Transnational criminal organizations (TCOs) pose a serious global economic threat. They also represent an increasing threat to U.S. security and interests both domestically and internationally. TCOs carry out criminal operations across international borders. In that sense, they rely on financial facilitation tools to support cross border activities. Such mechanisms include bulk cash shipment, wire transfers, correspondent banking, trade-based money laundering and the use of shell companies. Their interest in the “bottom line” makes them more dangerous. If they believe anyone poses a threat to their ability to raise and move money, they will react violently. TCOs are typically located in countries with weak rule of law, thus allowing them to operate freely. These organizations pose a significant threat to regional security where they operate and they thrive on conflict. Exacerbating the threat to regional and national security is the willingness of TCOs to work with and provide material support to terrorists.
Drug trafficking is one of the most prolific and profitable criminal activities that TCOs and terrorist groups engage in collectively and individually. Successful drug trafficking operations require increased levels of corruption. Drug trafficking also leads to regional violence and instability. In addition, it causes health and social issues. Other criminal activities that TCOs and terrorist groups engage in collectively and individually include: arms trafficking; human smuggling and trafficking; product counterfeiting; trafficking in contraband; sea piracy; kidnapping and money laundering.
As noted earlier, illicit networks pose a threat to both national security and the economy. Their use of violence and intimidation poses a threat to national security. Their engagement in criminal activity poses a threat to the economy. Corruption is an important key to success for these networks. It acts as an enabler that facilitates their operations. As illicit networks look for new areas to exploit, cyber security has become an increasingly significant threat.
The crime-terror nexus includes two independent, but related components:
- The involvement of terrorists in criminal activities as funding sources, and
- The linkage between criminal organizations and terrorist groups.
The evolution of the convergence of TCOs and terrorism emerged at the end of the cold war. World events at that time caused conditions that challenged the financial system of terrorism. Terrorists experienced a diminishment in their funding streams. The evaporation of funding sources encouraged and continues to encourage terrorist groups to develop into “narco-terrorist” organizations. Terrorists have increasingly engaged in drug trafficking and other illicit organized criminal activity to acquire money and material in order to sustain their organizational operations.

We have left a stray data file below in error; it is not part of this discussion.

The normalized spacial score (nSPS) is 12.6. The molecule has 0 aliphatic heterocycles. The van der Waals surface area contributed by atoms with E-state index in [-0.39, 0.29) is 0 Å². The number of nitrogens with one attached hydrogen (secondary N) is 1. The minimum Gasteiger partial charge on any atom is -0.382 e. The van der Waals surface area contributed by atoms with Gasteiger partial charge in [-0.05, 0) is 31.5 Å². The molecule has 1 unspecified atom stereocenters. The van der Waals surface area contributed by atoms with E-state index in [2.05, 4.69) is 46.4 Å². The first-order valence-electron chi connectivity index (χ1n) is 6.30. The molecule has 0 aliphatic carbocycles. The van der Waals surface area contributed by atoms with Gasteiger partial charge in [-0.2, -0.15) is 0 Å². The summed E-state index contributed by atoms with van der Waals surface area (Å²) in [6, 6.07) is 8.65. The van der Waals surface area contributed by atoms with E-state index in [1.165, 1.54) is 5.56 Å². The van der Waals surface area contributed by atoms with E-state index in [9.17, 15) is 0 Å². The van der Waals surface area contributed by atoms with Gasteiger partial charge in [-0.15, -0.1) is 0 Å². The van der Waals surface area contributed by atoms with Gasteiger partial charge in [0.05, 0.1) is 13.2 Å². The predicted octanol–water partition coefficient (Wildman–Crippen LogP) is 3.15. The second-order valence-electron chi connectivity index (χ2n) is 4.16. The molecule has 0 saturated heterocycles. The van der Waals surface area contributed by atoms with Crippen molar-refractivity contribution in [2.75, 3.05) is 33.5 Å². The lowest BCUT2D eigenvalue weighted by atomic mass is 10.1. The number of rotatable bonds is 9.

TCOs and terrorist groups share many operational and organizational similarities and characteristics. They often learn from each other. In so doing, they tend to imitate each other’s successes and failures. Because of their similarities, TCOs and terrorist groups can easily work together and therefore frequently partner with one another. What has taken place is the transformation of illicit groups into hybrid criminal/terrorist entities. The nexus between TCOs and terrorist groups has become increasingly complex and sophisticated.
As a result of the development of these hybrid criminal/terrorist entities, especially as they become complex and sophisticated, the public and private sectors must develop new methodologies and strategies to deal with the problem of convergence. Understanding the crime/terror nexus is the first step toward solving this growing problem.
Similarities between TCOs and terrorist groups include:
- They are generally rational actors
- They are extremely violent, especially with their propensity for kidnapping, assassinations and extortion
- They are highly adaptive, innovative and resilient
- They defy the state and the rule of law
- They pose a global threat to national security and the economy
- They possess resources ranging from leaders, backup leaders and foot soldiers
- They tend to provide social services, particularly terrorists such as Hizballah
TCOs and terrorist groups have compatible organizational and operational characteristics. They tend to adopt similar methods in terms of characteristics and tactics. However, it is important to note that they strive for divergent ends. Both require revenue and financial support to sustain their organizations and operations. For transnational terrorists, criminal activity supports their political and ideological objectives. As terrorists engage more and more in criminal activities they develop the greed factor, which can blur their sense of ideology. For TCOs, organized crime is conducted primarily for economic ends. TCOs have an inherent greed factor and it is important to point out the greed factor. Greed is a vulnerability that can be exploited by law enforcement and financial services sector investigators.
When looking across the spectrum of TCOs, there is a clear divergence between organized crime groups. Longstanding TCOs and newer crime groups have very different relationships with terrorist groups. The defining line between these groups is the end of the cold war. Longstanding groups were formed well before the cold war ended. The newer groups evolved after the cold war.